Jules, right, and Wendy Palyo, owners of Flat Tops Ranch Supply in Phippsburg, say the increasing demand for wood pellets as a heating source in South Routt County led to nearly 400 tons of pellets being sold this past winter.

Photo by Matt Stensland

Jules, right, and Wendy Palyo, owners of Flat Tops Ranch Supply in Phippsburg, say the increasing demand for wood pellets as a heating source in South Routt County led to nearly 400 tons of pellets being sold this past winter.

Regional businesses banking on biomass

Routt County companies show faith in struggling industry



The Rocky Mountain Pellet Co. plant in Walden is hiring employees through July.

Now hiring

Rocky Mountain Pellet Co. in Walden announced last week that it’s hiring workers through July. Jobs include quality control operators, machine operators, mechanics and forklift operators, a news release states. Those interested can get an application on the Web at http://rockymount..., then mail it to Rocky Mountain Pellet Co., P.O. Box 715, Walden, CO 80480. Applications also can be faxed to 970-723-4060. Call the plant at 970-723-3760 or 888-501-3766.

— Tough times are just starting to turn around at Confluence Energy’s Kremmling pellet plant, but at a South Routt County store that is one of the plant’s customers, pellet sales have been blazing all winter.

“It’s unbe­lievable how it’s going,” said Jules Palyo, co-owner of Flat Tops Ranch Supply in Phippsburg. He said the store sold almost 400 tons of pellets during the winter that and the demand remains strong.

“I know it’s growing — people are purchasing pellet stoves like crazy, mostly because of the limited availability of coal,” he said. “We’re getting new customers all the time.”

Twentymile Coal Co. in west Routt County contracted its home coal distribution to Bower Brothers Construction in Craig in the fall, ending the mine’s distribution in Routt County. Palyo said many customers have told him that made it much harder to access quality coal.

And it’s definitely boosted his business.

“Wood pellets are probably one of our main products now — sales have just been tremendous,” he said. “We’re getting customers from all over. I even had some Craig customers come in.”

Flat Tops Ranch Supply is one of several regional entities, including Confluence Energy, that is banking on the growing biomass industry. Confluence Energy owner Mark Mathis had to lay off about 30 workers during the winter as heating oil prices dipped during an economic recession and relatively mild weather. But Mathis recently said he has some new contracts in the works and is planning to ramp up production and hire back some workers this month.

In Walden, Rocky Moun­tain Pellet Co. plant manager Michael Newton said after running with a small crew for the past six months, his plant now is hiring through July. He said the pellet plant has a leaner business model and a diversified product line that has meant exploring new uses for biomass materials.

“We do have the largest supply of raw materials in the country at our fingertips — it’s just a matter of tapping into the right place (for sales),” Newton said, referring to the wealth of beetle-killed pine in the region. “We’re seeing a huge interest in the market to procure product for next year.”

In Routt County, Ste­­amboat Springs resident and former electrician Gus Connelly is joining with Mike Miller, of Rogue Resources, and local contractor Ken Carter to potentially form Sleeping Giant Forest Products. The business would create biomass products such as wood straw — a wood-strand material with uses including erosion control — at Miller’s sawmill near the Milner Landfill. Connelly said the group, which still is developing, could become a regional production facility for Forest Concepts, a Washington state wood-straw production and distribution company.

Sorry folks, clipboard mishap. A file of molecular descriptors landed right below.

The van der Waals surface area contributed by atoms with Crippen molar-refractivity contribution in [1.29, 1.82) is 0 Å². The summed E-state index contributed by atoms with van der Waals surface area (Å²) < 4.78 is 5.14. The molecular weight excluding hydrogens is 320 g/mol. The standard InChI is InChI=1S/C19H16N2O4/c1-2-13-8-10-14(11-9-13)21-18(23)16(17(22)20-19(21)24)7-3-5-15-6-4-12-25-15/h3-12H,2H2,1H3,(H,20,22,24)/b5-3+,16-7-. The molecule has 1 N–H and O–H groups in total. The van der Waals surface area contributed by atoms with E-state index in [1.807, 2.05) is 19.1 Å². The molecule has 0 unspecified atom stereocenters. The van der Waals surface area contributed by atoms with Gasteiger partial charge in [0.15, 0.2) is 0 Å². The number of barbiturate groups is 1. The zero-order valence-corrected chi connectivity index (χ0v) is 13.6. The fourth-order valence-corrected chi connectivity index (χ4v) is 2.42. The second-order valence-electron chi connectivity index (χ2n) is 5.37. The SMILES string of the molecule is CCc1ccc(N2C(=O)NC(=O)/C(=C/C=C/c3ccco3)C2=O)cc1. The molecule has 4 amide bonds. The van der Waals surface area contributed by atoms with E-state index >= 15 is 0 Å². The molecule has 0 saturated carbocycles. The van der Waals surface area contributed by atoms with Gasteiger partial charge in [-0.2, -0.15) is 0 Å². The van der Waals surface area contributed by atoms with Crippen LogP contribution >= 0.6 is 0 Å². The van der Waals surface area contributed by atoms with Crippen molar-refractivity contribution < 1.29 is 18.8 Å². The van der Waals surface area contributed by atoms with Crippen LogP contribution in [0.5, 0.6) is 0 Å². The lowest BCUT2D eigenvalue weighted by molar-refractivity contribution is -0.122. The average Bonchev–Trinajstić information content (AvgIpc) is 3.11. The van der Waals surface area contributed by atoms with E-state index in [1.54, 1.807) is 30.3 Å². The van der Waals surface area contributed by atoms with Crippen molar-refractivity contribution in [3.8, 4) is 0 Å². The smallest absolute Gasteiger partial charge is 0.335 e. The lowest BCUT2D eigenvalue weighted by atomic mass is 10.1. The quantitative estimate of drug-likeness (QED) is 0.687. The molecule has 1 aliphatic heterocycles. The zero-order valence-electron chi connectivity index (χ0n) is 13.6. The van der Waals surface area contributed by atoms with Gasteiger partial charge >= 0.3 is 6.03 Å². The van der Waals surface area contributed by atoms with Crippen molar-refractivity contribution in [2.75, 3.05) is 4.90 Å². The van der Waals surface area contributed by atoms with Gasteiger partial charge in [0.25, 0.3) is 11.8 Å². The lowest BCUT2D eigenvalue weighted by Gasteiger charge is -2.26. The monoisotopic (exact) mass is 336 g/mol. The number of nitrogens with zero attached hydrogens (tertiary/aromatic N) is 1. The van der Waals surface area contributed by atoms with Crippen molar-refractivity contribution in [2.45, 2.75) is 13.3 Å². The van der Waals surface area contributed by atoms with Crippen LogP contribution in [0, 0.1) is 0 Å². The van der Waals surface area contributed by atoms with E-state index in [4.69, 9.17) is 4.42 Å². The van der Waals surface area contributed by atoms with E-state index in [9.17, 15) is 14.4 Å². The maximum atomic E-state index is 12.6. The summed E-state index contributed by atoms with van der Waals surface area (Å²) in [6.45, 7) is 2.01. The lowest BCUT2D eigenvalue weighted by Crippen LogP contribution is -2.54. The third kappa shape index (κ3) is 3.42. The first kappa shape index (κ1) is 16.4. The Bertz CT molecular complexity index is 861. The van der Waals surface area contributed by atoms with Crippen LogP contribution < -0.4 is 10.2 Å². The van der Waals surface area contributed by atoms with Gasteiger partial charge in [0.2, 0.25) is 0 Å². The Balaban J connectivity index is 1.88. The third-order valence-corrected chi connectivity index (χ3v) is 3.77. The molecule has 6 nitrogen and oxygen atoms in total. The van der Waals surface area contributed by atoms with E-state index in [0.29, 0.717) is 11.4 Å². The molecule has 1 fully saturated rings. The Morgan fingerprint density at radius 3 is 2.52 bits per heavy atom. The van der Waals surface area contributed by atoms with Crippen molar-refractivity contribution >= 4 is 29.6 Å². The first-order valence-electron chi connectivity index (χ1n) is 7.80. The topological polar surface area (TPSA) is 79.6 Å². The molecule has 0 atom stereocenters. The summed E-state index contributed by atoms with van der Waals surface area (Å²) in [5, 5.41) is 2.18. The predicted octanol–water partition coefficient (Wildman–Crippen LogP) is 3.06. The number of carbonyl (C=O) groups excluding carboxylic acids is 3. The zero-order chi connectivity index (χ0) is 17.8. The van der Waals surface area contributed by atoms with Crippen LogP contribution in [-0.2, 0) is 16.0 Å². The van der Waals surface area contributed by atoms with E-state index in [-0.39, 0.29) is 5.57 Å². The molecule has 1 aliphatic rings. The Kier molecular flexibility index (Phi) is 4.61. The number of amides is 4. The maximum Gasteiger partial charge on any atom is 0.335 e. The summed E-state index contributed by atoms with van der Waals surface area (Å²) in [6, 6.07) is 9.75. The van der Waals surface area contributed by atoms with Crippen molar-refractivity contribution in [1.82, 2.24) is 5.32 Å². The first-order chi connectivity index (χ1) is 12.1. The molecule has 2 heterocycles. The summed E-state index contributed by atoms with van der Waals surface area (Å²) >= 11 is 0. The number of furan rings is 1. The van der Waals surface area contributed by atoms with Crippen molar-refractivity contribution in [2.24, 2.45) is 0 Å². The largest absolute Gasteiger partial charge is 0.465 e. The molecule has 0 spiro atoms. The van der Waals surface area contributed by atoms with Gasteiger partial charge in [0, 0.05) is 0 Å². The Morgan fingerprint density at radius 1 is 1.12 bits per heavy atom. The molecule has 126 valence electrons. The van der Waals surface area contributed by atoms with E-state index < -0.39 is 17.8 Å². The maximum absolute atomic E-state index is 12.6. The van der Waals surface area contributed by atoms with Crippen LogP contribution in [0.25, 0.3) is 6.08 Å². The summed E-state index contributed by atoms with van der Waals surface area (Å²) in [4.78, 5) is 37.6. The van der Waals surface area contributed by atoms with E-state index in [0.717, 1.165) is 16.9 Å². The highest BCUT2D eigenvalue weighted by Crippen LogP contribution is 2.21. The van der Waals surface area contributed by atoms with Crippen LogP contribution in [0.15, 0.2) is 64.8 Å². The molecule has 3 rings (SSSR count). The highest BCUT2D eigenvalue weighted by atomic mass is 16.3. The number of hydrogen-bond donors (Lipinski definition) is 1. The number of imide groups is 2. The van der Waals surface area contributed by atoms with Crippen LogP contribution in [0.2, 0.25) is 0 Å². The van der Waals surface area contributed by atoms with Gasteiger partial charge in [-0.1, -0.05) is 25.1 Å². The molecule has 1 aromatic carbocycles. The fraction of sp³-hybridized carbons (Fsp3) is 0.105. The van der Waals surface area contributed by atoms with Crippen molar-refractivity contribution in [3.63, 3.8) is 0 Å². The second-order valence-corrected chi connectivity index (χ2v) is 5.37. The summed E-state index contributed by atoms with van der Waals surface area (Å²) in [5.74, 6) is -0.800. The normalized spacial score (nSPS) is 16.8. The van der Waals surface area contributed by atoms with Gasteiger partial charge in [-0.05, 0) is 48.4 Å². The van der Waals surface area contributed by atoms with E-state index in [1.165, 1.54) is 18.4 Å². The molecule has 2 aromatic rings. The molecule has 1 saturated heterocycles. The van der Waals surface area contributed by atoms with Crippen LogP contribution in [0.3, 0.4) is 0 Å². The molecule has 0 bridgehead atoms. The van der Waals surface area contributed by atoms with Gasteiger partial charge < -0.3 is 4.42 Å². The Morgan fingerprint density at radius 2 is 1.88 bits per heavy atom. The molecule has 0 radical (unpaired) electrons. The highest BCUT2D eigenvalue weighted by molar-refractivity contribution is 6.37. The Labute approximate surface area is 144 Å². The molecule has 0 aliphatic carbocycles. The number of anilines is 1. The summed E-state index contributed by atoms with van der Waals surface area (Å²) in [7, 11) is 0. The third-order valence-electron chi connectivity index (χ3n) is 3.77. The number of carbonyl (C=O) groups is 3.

Connelly said the group also is working with Comm­unity Power Corp., a Little­ton company that builds modular biomass power plants, to explore business options.

Like Newton, Connelly cited the plentiful supply of beetle-killed wood.

“We’ve got all this material around here that we’re trying to make use of,” Connelly said. “It’s looking very promising, and we’re very excited about it.”

Connelly, Miller and Carter also are turning their eyes south to the Gulf of Mexico, where crews are trying several experimental ways to clean up the massive April 20 oil spill caused by an explosion on a BP drilling rig. Connelly said he is talking with groups including the U.S. Coast Guard and BP about shipping Routt County wood straw to the gulf, where it could be spread across oil for absorption, then skimmed off the water and possibly used to generate power in a biomass burner.

The group is “trying to get our material down there in the Gulf to test it out and see if it works,” Connelly said. “We can turn one disaster in the Gulf and another disaster with the beetle kill and get something positive out of it.”

Newton said for the biomass industry to really flourish, a greater, more consistent federal focus on alternative fuels is needed.

“I think the U.S. government really needs to take a close look at their … rules and regulations on what it is the economy is going to do in terms of dependency on oil and gas,” he said. “One minute, it’s everybody is researching and developing a use for pellets, and the next thing, it quit.”

Newton acknowledged that in that regard, the oil spill ultimately could benefit his industry.

“Unfortunately, (federal efforts) may be accelerated a little bit with the accident down in the gulf,” he said. “You certainly don’t want a disaster to help your business, but it may require something like that to get the government to make a commitment.”


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